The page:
"He was the greatest storyteller I've ever heard," said Callanan. "He often thought he should have been a preacher or stand-up comedian. In fact, he blended both into his presentation. He was like that quote, 'Cicero was a great orator, but Demosthenes could make men march.'"
Callanan said Wusinich waged "a lifelong battle to improve codes and standards which regulated the electrical industry. He is single-handedly credited with awakening the IBEW to the importance of, and the need for, effective participation in codes and standards."
Wusinich was a 1953 graduate of St. Thomas More High School and served in the Navy. He also had been a volunteer fireman in Narberth.
Survivors include his wife, the former Carol Magee; three sons, Mark, Scott and Matthew; a brother, John; and a sister, Margaret Scott.
A funeral Mass will be celebrated at 10 a.m. tomorrow at Our Lady Help of Christians Church, 1500 Marian Road, Abington. Burial will be in Calvary Cemetery.
Friends may call between 7 and 9 tonight at the Fitzpatrick Funeral Home, 1500 York Road, Abington.
Henrietta Baker, a former school dietician and a leader in her church and community, died Thursday. She was 78 and lived in North Philadelphia.
For many years Baker worked at the Most Precious Blood Catholic Church school cafeteria, eventually becoming the dietician. In 1972, she resigned to care for her grandson, Brian, who had special needs and medical challenges.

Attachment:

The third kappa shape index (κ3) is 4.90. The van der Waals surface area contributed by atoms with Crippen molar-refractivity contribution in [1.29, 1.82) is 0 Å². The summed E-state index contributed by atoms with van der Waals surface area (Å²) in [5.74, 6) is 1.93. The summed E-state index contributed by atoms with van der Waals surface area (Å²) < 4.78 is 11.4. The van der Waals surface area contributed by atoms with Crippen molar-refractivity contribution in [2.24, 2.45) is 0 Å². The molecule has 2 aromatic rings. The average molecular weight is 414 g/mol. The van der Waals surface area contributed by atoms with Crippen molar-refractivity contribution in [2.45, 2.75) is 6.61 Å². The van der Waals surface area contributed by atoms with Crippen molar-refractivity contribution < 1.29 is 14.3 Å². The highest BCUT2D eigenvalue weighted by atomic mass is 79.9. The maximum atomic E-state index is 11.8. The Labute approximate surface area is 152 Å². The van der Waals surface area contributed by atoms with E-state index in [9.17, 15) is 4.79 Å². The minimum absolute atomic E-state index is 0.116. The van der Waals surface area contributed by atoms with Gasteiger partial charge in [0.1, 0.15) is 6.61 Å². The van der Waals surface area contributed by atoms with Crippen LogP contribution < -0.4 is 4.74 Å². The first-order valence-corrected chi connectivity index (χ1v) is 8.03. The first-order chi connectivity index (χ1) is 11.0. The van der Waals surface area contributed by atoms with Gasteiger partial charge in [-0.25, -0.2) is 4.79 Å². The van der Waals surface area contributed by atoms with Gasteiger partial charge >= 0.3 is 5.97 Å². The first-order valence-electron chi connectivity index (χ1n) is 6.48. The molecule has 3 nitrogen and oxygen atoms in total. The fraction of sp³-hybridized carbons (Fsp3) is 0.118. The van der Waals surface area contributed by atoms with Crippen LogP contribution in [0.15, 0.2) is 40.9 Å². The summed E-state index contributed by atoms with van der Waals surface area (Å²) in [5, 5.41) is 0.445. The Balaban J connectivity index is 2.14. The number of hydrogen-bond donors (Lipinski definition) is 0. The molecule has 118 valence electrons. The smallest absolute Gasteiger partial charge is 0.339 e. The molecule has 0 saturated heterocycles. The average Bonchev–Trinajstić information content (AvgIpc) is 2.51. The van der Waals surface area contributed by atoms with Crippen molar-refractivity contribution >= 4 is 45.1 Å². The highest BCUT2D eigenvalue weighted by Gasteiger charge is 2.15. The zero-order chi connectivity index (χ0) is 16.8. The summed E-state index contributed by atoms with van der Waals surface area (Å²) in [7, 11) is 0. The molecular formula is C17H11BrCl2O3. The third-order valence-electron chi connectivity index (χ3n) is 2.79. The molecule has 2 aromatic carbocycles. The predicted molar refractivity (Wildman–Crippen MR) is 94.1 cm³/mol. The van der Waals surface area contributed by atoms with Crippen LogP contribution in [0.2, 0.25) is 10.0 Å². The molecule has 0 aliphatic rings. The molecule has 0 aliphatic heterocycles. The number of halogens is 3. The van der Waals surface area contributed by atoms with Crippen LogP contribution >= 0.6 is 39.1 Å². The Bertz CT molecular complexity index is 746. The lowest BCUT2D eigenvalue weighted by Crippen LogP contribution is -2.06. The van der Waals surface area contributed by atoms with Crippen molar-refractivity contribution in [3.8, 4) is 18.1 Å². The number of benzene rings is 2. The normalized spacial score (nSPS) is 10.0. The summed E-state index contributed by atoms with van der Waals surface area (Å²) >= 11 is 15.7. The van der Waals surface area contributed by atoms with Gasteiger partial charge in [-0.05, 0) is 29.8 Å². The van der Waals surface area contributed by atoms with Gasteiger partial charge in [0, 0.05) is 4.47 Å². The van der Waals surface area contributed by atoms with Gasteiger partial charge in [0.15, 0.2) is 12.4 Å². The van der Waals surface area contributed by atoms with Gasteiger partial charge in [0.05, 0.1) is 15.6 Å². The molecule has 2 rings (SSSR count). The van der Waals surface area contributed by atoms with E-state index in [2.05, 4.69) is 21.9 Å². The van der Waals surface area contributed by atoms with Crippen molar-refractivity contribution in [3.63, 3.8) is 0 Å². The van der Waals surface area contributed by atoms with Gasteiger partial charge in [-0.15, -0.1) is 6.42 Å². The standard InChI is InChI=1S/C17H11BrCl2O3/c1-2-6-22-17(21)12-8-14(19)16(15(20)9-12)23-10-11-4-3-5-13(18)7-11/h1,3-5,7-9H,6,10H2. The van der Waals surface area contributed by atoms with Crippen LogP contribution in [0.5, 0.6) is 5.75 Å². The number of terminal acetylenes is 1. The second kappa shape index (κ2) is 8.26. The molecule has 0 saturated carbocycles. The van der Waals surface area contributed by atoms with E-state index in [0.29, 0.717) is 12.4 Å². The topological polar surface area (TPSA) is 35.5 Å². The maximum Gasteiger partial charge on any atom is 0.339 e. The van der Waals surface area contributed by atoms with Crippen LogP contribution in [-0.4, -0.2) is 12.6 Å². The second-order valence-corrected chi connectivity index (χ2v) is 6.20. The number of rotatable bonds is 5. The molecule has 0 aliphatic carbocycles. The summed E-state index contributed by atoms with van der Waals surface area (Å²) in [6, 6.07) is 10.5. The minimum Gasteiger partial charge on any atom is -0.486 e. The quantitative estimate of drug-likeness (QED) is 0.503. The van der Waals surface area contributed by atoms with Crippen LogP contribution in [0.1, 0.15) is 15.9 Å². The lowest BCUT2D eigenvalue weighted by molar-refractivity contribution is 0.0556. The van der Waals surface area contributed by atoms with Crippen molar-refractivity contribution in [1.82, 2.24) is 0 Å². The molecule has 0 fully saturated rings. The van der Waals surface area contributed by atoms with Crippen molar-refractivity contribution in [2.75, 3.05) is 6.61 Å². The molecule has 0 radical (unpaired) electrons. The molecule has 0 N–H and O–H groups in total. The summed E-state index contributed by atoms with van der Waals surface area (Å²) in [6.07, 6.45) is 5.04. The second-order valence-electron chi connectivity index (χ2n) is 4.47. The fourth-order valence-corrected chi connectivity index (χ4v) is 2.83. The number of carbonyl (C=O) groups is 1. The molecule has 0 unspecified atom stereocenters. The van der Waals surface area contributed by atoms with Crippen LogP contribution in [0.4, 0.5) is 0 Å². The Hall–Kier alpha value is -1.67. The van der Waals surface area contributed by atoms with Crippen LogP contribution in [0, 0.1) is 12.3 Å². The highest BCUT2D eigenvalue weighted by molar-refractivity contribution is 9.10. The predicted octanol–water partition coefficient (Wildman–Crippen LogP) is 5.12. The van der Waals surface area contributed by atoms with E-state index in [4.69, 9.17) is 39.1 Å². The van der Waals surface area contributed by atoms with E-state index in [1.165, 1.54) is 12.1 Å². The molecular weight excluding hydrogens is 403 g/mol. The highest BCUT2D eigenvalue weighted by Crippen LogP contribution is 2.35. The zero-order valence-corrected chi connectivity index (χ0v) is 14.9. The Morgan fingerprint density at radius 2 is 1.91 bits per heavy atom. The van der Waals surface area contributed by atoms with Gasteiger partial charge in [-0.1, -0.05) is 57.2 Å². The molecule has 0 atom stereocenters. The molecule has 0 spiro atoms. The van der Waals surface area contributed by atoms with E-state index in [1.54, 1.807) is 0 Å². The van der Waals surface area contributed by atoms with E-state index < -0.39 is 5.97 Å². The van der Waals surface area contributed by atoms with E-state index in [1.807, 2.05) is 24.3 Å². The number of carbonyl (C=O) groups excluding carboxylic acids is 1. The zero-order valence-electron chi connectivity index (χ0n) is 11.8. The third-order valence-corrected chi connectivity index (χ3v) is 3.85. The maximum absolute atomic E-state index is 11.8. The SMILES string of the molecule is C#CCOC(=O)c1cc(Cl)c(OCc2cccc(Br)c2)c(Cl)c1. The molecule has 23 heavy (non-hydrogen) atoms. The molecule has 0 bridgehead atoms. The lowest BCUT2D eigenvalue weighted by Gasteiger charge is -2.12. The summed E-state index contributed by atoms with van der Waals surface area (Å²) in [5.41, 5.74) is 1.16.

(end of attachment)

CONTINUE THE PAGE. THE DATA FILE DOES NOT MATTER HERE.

"Henrietta's unselfish acts of love and devotion never wavered for her family," said a family member.
She was a member of Most Precious Blood Church, which later merged with St. Martin de Porres Church, where she sang on the choir, taught sewing to senior citizens and often was called upon to volunteer her time for the Parish Community Social Service Ministry.
She was a charter member for 25 years of the Ladies Auxiliary of the Knights of Peter Claver Court 187. She served as grand lady for two terms, vice grand lady for eight terms and lecturer for a number of years. Baker also was a charter member of Sister Theo Bowman Chapter 34, 4th degree.
Baker was a member of a social club, the Ladies of Joy, where she served as president, coordinating various activities such as leisure trips and shopping sprees. For a number of years, she worked as a judge of elections for the 32d Ward, 31st Division and was financial secretary and business manager for Turner Street Clean Block Organization.
Born in Greenwood, S.C., Baker came to Philadelphia when she was one years old. During World War II, she worked at the Philadelphia Naval Shipyard and was one of the few black women to work as an electrician on the battleship USS Wisconsin from 1942 to 1943.
Survivors include her husband of 58 years, Donald Baker; two sons, Donald Jr. and Wayne; a daughter, Cheryl Baker Branham; nine grandchildren; one great-granddaughter; and a sister, Bernice Sims.
A funeral Mass will be celebrated at 11 a.m. Thursday at St. Martin de Porres Church, 2340 W. Lehigh Ave., where friends may call two hours earlier. Burial will be in Greenmount Cemetery. *